Wednesday, May 23, 2012

The military justifies its existence: 8 notes on Battleship

1) Battleship is as blunt and as obvious as a billboard. (After watching the film, I noticed two actual billboards promoting the Marines as I drove around town.) Drawing mostly on the Transformers films, but also Titanic, Top Gun, Star Wars, The Terminator, and a bit of AlienBattleship provides the viewer with a compendium of recent blockbuster cliches retrofitted to sell the US Navy. It makes sense to me that the filmmakers had to manufacture an alien villain for the US forces to fight against (with Swiss Army knife-like right arms that can twirl around to produce various weapons, no less).  In comparison to, say, Spielberg's Close Encounters of the Third Kind (1977), the fighting men of Battleship remain curiously incurious about the extraterrestrials they bomb, since the enemy is merely a pretext to display the destructive capability and technological prowess of the US Navy. After all, if the alien ships just resemble large puddle-jumping Transformers, why would we get worked up about contact with an alien race?  Somehow the movie's unholy conflation of Hasbro and the US Navy seems oddly appropriate since in both cases, they mostly want to show off their toys.

2) Sample dialogue:

Crew member: "We need you now."

Lieutenant Alex Hopper (who looks at himself (not for the first time) soulfully in the mirror): "I can't."

Crew member: "If you can't, who can?"

3) From "Obama's Biggest Mistake": "[the] generals['] plan called for 130,000 troops to stay [in Afghanistan] for years more to come."

From "The $1.45 Trillion Fighter Jet": "While [Florida Governor Rick] Scott famously refused $2 billion in federal funds for high-speed rail in Florida, deriding it as an expensive boondoggle, his team shows no such hesitations about the $1.45 trillion F-35 project. The most expensive weapons system in Pentagon history, it has suffered technical setbacks, nearly a decade of production delays, and substantial cost overruns; the Pentagon currently estimates each plane will cost $135 million to build and maintain."

Lastly, from Salon: "How much are we spending on national security these days? With major wars winding down, has Washington already cut such spending so close to the bone that further reductions would be perilous to our safety? In fact, with projected cuts added in, the national security budget in fiscal 2013 will be nearly $1 trillion."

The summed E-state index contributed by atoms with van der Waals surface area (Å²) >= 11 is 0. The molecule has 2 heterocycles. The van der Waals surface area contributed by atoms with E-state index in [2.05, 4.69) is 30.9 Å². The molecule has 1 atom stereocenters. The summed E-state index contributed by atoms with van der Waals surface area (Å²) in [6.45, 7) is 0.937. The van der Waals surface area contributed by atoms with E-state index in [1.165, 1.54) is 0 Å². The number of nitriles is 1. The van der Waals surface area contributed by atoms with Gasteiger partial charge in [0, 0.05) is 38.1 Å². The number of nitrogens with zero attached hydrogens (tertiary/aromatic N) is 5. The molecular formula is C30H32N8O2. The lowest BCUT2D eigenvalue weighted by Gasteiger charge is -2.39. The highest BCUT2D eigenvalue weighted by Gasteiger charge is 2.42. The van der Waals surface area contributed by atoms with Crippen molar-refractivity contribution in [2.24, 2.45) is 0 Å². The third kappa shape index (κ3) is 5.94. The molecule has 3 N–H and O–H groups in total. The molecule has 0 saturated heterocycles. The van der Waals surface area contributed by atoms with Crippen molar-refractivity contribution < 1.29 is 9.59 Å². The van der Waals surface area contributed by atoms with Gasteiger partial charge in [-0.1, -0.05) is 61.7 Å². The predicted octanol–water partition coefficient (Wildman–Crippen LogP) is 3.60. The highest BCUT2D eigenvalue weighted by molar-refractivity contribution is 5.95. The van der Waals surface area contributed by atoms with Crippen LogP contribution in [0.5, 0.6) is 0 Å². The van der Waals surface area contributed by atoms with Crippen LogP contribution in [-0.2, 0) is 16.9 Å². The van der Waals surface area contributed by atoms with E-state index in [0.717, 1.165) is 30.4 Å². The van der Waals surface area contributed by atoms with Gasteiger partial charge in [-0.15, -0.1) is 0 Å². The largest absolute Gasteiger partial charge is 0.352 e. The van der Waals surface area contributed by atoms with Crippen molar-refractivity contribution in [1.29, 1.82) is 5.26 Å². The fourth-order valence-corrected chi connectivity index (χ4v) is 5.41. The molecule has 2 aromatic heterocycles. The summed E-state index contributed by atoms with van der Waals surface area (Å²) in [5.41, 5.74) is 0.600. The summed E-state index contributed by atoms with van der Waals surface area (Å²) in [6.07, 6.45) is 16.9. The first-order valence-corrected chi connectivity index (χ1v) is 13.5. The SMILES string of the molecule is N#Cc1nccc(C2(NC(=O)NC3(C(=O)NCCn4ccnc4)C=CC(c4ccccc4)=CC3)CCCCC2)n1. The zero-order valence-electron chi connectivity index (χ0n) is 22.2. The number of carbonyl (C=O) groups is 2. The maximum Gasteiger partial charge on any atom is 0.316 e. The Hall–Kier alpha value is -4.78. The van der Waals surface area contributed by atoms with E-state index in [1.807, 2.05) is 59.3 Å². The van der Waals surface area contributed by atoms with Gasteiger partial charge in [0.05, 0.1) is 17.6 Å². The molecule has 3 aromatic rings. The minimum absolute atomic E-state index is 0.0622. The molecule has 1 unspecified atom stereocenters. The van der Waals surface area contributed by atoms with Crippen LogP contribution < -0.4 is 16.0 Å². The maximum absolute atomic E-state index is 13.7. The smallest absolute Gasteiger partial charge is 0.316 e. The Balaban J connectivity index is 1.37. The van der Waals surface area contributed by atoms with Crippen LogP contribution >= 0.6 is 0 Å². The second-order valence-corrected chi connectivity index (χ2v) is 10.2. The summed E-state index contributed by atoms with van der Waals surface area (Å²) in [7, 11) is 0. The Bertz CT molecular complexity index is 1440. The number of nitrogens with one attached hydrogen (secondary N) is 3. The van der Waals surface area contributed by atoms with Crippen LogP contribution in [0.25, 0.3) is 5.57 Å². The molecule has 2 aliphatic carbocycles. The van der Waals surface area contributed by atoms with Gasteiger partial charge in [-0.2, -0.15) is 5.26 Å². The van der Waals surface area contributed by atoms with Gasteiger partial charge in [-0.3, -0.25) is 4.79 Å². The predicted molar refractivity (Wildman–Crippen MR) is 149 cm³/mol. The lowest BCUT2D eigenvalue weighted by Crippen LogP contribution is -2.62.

I wonder, why do Obama's generals want to keep fighting in Afghanistan for years to come? Are wars needed to justify that trillion dollar expenditure? I wonder how much our tax dollars pay for the promotion of thunderingly booming films like Battleship?

4) More sample dialogue:

Admiral Shane: "Prepare to fire."

Crew member: "Sir, which weapons?"

Admiral Shane: "All of them."


5) In the movie, Alex Hopper (Taylor Kitsch) no sooner joins the Navy than we see him lying on the sand before a gorgeous Hawaiian sunset as Samantha (Brooklyn Decker) bends over him in her Daisy Duke shorts. A rough life he leads.

6) Battleship concerns an attack of some aliens off the coast of Hawaii.  Engaging in some Rimpac naval exercises at the time, some destroyers happen upon the aliens' large spooky dripping CGI metallic thing out in the water.  When the American ships get too close, a battle ensues, of course, and Alex's brother (Alexander Skarsgard) dies during the alien retaliation. As the tone turns serious for a moment, as people expire dappled with PG-13 hints of blood, the film raises a question: how much tragic grandeur can one extract from a movie based on a Hasbro board game?

7) One thing I learned: the Navy has little tolerance for hipsters.  Two of them appear early on (with beards, long hair, and boxy glasses), and they shake in their Converse sneakers when alien trouble arrives. The definition of contemptible, one cries out for the aid of all of the armed forces when he gets frightened.

8) To the end, Alex remains desperate for Admiral Shane's (Liam Neeson's) parental approval.  When it isn't sentimentalizing veterans or amputees, playing anthemic AC/DC songs, or presenting medals to heroes with a standing ovation, Battleship assumes that, in all things, we must turn to our wise military leaders for guidance.

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